Importantly, Section Nine authorizes the Secretary of the Department of Homeland Security to designate, “in his discretion and to the extent consistent with law,” a jurisdiction as a sanctuary jurisdiction.  The Attorney General is also authorized to take “appropriate enforcement action” against any entity that violates 8 U.S.C. § 1373, or which has in effect a statute, policy, or practice that “prevents or hinders the enforcement of federal law.”  Sanctuary jurisdictions may, for example, lose federal funding except as deemed necessary for law enforcement purposes.

Opponents of the executive action have already raised several concerns regarding the language and implementation of the Order.  Regarding the former, opponents argue that the definitions of “sanctuary jurisdiction” is ambiguous, since the Secretary has discretion to determine whether a locale is in compliance with 8 U.S.C. §1373 or otherwise preventing or hindering the enforcement of federal law.  Regarding the latter, opponents argue that the Order undermines federalism and essentially conscripts state and local governments into enforcing immigration laws, a responsibility historically delegated to the federal government.  Finally, opponents of the Order argue that the policies of sanctuary cities do not actually hinder the enforcement of immigration laws, and thus the federal government cannot reasonably deny federal funding on the basis of such policies.

In the context of public school education, opposition to the Order is based on the distinction between policies prohibiting school communications with the Department of Homeland Security, which would violate 8 U.S.C. §1373, and policies that simply direct administrators not to ask students or their families about their immigration status.  The Supreme Court case of Plyler v. Doe (1982) established that undocumented K-12 students are entitled to the same education as their citizen or legal resident peers.  In that case, the Court held that denying a public education to students based on their undocumented status violated the Fourteenth Amendment Equal Protection Clause.  The Court rejected, among other arguments, the assertion that protecting a state from an influx of illegal immigrants provides a “substantial justification” for denying students a public education on the basis of their undocumented status.  As such, existing case law holds that immigration status cannot be a basis for denying a public school education.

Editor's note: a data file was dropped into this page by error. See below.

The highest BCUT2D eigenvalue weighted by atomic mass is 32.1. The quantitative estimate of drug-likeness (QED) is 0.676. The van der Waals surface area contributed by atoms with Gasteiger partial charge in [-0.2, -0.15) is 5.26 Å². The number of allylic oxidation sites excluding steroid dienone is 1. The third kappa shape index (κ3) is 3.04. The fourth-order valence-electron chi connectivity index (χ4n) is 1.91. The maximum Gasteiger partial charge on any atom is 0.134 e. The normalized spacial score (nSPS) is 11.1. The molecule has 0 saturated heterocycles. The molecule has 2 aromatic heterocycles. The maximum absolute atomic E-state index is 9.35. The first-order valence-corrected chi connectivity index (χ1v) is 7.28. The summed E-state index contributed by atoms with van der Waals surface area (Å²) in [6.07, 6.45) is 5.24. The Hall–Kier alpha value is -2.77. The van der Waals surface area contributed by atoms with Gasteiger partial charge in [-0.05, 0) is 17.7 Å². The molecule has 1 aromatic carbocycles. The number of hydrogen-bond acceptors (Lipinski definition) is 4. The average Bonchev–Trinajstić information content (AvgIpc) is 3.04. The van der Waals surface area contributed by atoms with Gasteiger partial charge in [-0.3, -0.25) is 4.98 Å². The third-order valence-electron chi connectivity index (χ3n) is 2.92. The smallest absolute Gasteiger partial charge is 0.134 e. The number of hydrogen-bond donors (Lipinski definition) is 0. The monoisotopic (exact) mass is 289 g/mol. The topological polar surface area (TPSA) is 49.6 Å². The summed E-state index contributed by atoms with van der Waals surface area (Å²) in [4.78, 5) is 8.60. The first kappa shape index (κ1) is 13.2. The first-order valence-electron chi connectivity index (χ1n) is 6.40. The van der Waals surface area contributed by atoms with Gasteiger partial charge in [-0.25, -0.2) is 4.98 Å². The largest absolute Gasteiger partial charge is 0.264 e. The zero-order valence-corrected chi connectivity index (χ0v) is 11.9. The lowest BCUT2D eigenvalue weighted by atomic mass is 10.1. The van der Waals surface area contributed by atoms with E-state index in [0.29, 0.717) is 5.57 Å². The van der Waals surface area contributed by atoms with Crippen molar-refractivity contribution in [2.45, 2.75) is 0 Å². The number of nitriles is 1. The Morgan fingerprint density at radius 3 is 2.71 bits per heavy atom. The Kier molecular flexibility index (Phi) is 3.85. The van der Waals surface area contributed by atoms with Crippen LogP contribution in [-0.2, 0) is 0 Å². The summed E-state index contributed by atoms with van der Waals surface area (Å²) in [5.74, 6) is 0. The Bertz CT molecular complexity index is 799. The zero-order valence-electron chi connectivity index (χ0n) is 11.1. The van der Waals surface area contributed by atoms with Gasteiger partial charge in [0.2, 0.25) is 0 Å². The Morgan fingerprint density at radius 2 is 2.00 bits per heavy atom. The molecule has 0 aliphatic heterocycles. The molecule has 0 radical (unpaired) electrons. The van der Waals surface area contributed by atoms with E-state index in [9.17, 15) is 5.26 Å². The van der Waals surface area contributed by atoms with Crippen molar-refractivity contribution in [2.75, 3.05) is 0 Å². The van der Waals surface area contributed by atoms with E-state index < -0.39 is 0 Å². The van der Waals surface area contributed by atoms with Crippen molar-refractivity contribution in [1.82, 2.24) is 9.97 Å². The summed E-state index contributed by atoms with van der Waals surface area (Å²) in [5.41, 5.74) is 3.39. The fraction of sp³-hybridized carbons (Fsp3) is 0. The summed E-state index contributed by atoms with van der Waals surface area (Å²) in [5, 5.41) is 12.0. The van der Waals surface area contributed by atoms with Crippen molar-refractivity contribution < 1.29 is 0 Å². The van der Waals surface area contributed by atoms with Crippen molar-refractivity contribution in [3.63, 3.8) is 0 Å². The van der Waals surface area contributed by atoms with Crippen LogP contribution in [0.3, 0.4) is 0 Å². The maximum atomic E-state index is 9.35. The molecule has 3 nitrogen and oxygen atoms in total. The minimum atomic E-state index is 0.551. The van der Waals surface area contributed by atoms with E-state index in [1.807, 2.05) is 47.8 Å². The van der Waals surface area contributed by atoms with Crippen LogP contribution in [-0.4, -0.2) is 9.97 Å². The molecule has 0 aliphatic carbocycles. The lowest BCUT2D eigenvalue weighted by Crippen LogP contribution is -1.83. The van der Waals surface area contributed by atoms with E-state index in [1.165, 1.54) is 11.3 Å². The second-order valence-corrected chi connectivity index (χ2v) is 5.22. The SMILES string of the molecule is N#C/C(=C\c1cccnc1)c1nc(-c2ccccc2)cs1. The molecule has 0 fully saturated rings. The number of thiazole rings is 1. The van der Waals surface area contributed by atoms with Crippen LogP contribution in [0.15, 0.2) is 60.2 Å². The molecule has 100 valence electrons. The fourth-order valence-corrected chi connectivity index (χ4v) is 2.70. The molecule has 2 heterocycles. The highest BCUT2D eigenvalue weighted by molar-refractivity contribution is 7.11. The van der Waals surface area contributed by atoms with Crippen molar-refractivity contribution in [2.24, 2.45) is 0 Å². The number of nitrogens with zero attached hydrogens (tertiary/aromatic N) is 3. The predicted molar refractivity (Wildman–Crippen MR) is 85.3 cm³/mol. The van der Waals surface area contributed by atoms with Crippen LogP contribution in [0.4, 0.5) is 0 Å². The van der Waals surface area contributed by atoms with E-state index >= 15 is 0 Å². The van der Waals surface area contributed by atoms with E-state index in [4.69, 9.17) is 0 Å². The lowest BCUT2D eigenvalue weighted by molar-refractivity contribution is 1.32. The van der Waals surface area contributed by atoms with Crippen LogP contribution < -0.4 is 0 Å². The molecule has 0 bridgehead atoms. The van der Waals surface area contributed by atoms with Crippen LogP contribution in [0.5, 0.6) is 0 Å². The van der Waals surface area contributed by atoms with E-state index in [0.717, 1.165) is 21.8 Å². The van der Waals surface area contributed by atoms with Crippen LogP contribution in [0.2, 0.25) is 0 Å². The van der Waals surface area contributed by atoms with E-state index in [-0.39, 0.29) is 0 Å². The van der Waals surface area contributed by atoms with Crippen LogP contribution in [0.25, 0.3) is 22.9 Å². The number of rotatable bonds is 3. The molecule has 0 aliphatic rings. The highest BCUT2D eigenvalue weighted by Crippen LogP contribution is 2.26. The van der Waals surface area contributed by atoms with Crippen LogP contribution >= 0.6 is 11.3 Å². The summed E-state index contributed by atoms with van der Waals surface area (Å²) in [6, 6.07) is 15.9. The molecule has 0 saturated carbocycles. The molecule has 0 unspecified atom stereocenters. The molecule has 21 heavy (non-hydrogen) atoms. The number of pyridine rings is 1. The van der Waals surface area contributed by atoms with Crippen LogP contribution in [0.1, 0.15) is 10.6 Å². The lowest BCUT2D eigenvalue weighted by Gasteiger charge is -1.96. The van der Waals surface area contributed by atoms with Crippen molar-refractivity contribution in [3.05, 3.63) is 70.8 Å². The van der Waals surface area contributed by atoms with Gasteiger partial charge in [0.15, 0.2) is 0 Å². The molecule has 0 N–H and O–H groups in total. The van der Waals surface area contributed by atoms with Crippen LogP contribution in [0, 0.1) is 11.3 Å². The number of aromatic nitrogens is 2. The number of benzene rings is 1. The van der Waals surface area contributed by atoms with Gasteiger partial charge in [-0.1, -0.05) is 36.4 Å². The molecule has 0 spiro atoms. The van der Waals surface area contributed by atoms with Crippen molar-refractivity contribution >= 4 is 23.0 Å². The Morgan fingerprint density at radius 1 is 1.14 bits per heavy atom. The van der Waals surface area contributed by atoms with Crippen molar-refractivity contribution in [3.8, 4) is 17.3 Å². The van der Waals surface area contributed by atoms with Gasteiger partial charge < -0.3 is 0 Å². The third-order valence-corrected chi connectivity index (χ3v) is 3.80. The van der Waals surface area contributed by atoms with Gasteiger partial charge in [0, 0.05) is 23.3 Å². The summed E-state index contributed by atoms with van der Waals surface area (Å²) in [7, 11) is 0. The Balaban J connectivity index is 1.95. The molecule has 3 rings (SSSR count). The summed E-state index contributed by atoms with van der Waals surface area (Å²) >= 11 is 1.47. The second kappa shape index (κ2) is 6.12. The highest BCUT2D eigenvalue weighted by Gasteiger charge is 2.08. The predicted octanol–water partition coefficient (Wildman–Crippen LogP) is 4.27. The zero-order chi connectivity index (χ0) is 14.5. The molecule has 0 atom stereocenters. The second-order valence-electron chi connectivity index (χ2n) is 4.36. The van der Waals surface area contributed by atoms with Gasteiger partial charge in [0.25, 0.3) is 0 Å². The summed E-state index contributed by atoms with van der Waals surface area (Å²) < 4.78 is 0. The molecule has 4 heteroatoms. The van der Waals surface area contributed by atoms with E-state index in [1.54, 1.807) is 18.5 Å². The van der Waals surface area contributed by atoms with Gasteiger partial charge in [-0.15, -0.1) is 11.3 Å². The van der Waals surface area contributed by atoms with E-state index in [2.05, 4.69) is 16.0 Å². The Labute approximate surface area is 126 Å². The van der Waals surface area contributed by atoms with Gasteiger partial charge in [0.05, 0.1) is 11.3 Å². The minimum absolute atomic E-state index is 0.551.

In May 2011, The Departments of Justice and Education further clarified that school districts generally should not inquire about a student’s immigrant status, because doing so may have a “chilling effect” on enrollment that would violate equal protection.  Since immigration status, unlike actual residency within a district, cannot be used as a factor in school enrollment, opponents of the Order argue that there is no need for administrators to inquire about students’ immigration statuses or that of their families in order to comply with 8 U.S.C. §1373.

Opponents of the Order in Connecticut and elsewhere have vowed to fight its implementation by any means necessary, including litigation.  In the meantime, the risk of reduced federal funding for “sanctuary jurisdictions” is significant, and the impact of the Order on the privacy rights of students and their families remains uncertain.

Attorneys at Berchem, Moses & Devlin, P.C. are available to consult to school districts regarding regular and special education matters in the State of Connecticut.  For further information, please contact Attorney Michelle Laubin at

U.S. Department of Education’s Office of Civil Rights Issues Guidance to Districts Regarding Restraint and Seclusion of Students with Disabilities

Posted in Americans with Disabilities Act